frothy water

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frothy water

Postby hazzard » Fri Aug 16, 2019 8:11 pm

Has anyone experienced frothy water in their major's radiator water? My 1960 Power has new radiator, it froths up after a bit of light work and spits water out of the overflow. If I take the radiator cap off the water is very frothy. Any clues please?
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Re: frothy water

Postby shepp » Fri Aug 16, 2019 8:45 pm

Sounds very much like a blown cylinder head gasket or loose cylinder head bolts which are allowing combustion gases from one or more cylinders into the cooling system and pressurising the coolant - the froth is the escaped gas. You could try checking the cylinder head bolts for tightness, to do this you will need a torque wrench and a sequence chart found in the workshop manual and tighten down the head bolts in the order shown to a torque setting of 85 to 90 lb.ft
This might work, if not you will have to remove the cylinder head and replace the head gasket.
1946 E27N, 1952 Major Diesel, 1959 Power Major, 1962 Dexta, 1962 Super Dexta, 1963 Super Dexta NP, 1964 Super Major NP, 1965 Super Dexta 3000, 1966 Major 4000, 1967 3000 PF, 1994 5640,plus Basildon built NH.
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Re: frothy water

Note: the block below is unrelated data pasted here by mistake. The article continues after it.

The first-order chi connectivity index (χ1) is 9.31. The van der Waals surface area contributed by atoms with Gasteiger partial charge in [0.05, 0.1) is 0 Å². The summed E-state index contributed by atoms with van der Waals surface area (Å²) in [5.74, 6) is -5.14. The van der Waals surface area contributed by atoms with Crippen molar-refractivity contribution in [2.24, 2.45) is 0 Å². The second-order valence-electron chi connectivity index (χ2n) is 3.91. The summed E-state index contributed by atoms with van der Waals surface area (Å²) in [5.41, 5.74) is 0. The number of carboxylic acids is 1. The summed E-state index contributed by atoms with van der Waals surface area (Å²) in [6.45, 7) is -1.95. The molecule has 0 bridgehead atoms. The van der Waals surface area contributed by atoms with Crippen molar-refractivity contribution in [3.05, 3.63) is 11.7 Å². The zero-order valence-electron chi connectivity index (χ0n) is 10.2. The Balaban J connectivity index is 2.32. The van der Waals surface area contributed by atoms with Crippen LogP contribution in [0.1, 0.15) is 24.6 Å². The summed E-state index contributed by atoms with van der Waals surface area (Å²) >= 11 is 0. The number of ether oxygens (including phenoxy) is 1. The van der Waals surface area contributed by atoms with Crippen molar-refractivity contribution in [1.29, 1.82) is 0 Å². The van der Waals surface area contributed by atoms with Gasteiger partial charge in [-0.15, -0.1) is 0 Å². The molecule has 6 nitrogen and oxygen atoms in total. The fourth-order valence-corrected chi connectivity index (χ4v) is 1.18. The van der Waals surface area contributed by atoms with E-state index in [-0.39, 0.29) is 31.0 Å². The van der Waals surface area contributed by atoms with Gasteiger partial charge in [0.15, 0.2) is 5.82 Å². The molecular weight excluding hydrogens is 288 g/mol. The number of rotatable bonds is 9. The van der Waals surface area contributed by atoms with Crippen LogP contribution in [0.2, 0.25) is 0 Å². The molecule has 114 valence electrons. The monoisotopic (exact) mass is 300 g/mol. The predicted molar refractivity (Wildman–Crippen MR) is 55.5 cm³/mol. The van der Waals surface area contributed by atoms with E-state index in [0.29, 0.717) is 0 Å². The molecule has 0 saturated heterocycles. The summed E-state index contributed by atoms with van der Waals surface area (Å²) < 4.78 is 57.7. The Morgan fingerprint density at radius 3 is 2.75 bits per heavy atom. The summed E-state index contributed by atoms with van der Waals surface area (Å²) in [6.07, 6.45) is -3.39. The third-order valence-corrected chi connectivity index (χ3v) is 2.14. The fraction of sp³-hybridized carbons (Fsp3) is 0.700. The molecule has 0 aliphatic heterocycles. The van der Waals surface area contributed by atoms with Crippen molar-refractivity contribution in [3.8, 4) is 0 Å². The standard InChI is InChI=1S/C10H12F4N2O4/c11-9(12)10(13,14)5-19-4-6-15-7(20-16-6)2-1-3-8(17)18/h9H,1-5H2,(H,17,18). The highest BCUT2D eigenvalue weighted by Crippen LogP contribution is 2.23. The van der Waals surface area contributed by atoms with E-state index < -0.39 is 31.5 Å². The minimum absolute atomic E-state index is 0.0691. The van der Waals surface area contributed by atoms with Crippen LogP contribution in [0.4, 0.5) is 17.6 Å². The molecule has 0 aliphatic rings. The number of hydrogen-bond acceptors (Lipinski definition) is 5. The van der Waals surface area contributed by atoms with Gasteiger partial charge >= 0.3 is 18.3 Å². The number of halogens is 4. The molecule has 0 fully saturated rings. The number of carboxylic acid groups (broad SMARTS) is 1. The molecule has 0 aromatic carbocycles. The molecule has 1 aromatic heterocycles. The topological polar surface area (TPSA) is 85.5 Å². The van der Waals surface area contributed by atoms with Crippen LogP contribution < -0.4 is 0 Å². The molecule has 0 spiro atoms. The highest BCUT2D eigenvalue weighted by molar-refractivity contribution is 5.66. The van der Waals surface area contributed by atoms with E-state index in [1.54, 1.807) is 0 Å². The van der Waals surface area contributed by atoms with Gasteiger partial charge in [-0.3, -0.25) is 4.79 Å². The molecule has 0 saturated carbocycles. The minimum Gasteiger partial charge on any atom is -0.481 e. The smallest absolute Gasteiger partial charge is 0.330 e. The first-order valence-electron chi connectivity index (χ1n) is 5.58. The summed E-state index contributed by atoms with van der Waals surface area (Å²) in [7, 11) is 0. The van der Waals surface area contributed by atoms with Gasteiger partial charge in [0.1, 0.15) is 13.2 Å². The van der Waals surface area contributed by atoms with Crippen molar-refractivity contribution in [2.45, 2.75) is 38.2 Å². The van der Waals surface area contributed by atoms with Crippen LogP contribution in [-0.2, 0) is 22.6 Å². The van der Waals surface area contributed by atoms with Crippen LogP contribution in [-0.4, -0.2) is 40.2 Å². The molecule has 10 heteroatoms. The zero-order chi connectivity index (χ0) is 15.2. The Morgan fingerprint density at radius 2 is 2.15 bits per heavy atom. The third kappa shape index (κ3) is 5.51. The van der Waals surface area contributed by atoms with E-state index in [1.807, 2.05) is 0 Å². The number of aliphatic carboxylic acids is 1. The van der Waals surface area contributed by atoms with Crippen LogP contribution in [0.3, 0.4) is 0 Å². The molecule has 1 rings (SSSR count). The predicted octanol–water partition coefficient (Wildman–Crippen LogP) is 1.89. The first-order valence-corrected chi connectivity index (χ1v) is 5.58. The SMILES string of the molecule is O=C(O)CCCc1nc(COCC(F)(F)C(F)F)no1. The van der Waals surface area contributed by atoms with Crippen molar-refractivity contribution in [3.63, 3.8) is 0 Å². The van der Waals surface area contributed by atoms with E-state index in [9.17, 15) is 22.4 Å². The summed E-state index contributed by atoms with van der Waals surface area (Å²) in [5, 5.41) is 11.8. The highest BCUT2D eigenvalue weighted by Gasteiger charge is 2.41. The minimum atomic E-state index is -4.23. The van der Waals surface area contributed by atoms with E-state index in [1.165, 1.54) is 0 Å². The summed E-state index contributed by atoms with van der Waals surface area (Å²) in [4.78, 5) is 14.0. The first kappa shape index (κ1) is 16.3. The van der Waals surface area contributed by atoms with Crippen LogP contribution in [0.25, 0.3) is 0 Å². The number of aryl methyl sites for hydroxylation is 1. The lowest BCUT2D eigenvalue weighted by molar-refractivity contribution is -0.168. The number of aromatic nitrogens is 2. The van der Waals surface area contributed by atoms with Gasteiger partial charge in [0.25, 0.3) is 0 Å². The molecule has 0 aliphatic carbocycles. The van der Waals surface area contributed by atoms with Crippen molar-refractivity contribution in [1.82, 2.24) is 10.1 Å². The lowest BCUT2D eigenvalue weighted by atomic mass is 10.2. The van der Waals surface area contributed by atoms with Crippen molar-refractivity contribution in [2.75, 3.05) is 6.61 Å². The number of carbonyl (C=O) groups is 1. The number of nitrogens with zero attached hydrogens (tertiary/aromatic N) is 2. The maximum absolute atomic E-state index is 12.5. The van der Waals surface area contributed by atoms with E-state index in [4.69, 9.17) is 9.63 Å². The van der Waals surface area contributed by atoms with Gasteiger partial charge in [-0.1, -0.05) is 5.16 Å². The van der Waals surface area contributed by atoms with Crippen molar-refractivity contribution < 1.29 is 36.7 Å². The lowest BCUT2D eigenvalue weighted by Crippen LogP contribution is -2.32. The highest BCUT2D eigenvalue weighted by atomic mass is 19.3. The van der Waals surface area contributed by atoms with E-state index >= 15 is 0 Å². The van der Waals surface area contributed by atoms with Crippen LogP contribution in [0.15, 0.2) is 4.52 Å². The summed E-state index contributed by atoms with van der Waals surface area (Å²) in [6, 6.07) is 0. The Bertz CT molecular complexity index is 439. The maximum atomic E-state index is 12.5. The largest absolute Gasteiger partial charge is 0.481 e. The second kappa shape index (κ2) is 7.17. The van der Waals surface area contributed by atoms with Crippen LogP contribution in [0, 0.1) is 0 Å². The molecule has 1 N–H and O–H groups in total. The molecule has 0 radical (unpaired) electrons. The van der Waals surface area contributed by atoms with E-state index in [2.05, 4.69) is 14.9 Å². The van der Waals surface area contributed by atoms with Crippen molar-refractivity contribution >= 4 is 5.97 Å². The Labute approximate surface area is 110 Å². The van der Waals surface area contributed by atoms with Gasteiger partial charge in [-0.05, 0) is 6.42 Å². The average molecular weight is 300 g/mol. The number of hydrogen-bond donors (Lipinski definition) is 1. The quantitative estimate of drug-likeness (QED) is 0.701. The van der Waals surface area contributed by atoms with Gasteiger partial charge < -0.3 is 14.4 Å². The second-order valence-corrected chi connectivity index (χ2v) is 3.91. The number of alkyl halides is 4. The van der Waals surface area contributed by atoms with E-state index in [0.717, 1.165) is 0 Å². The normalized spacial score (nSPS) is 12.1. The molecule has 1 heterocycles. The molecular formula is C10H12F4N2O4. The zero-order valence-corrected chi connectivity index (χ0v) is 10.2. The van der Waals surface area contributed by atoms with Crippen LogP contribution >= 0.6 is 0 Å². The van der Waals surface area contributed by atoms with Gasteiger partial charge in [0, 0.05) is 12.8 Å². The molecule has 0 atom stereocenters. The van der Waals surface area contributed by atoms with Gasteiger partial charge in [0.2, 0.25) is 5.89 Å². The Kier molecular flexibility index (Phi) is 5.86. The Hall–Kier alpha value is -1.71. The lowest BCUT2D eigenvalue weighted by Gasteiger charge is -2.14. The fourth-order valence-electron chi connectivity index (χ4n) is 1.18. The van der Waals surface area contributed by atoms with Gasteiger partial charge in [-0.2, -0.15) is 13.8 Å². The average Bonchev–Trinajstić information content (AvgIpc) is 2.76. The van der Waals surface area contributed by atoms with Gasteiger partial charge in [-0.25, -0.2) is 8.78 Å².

Postby hazzard » Sun Aug 18, 2019 5:48 pm

shepp wrote:Sounds very much like a blown cylinder head gasket or loose cylinder head bolts which are allowing combustion gases from one or more cylinders into the cooling system and pressurising the coolant - the froth is the escaped gas. You could try checking the cylinder head bolts for tightness, to do this you will need a torque wrench and a sequence chart found in the workshop manual and tighten down the head bolts in the order shown to a torque setting of 85 to 90 lb.ft
This might work, if not you will have to remove the cylinder head and replace the head gasket.

Yes I thought it might be something to do with the head...I shall tighten the head down and see if that fixes it. Thanks.
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Re: frothy water

Postby mathias1 » Sun Aug 18, 2019 9:51 pm

hazzard wrote:
shepp wrote:Sounds very much like a blown cylinder head gasket or loose cylinder head bolts which are allowing combustion gases from one or more cylinders into the cooling system and pressurising the coolant - the froth is the escaped gas. You could try checking the cylinder head bolts for tightness, to do this you will need a torque wrench and a sequence chart found in the workshop manual and tighten down the head bolts in the order shown to a torque setting of 85 to 90 lb.ft
This might work, if not you will have to remove the cylinder head and replace the head gasket.

Yes I thought it might be something to do with the head...I shall tighten the head down and see if that fixes it. Thanks.
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Re: frothy water

Postby hazzard » Mon Aug 19, 2019 8:54 pm

Thanks. :D
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Re: frothy water

Postby Pavel » Wed Aug 21, 2019 6:46 am

" Yes I thought it might be something to do with the head...I shall tighten the head down and see if that fixes it. Thanks."[/quote]

But don't forget, Hazzard, to 'crack' [loosen] each fastener a half turn first. And don't loosen the whole lot before re-torque -- do them one at a time.
If you are, hopefully, successful you then have the job of getting rid of the gunk clogging the radiator tubes.
Good luck!
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Re: frothy water

Postby oehrick » Wed Aug 21, 2019 9:55 am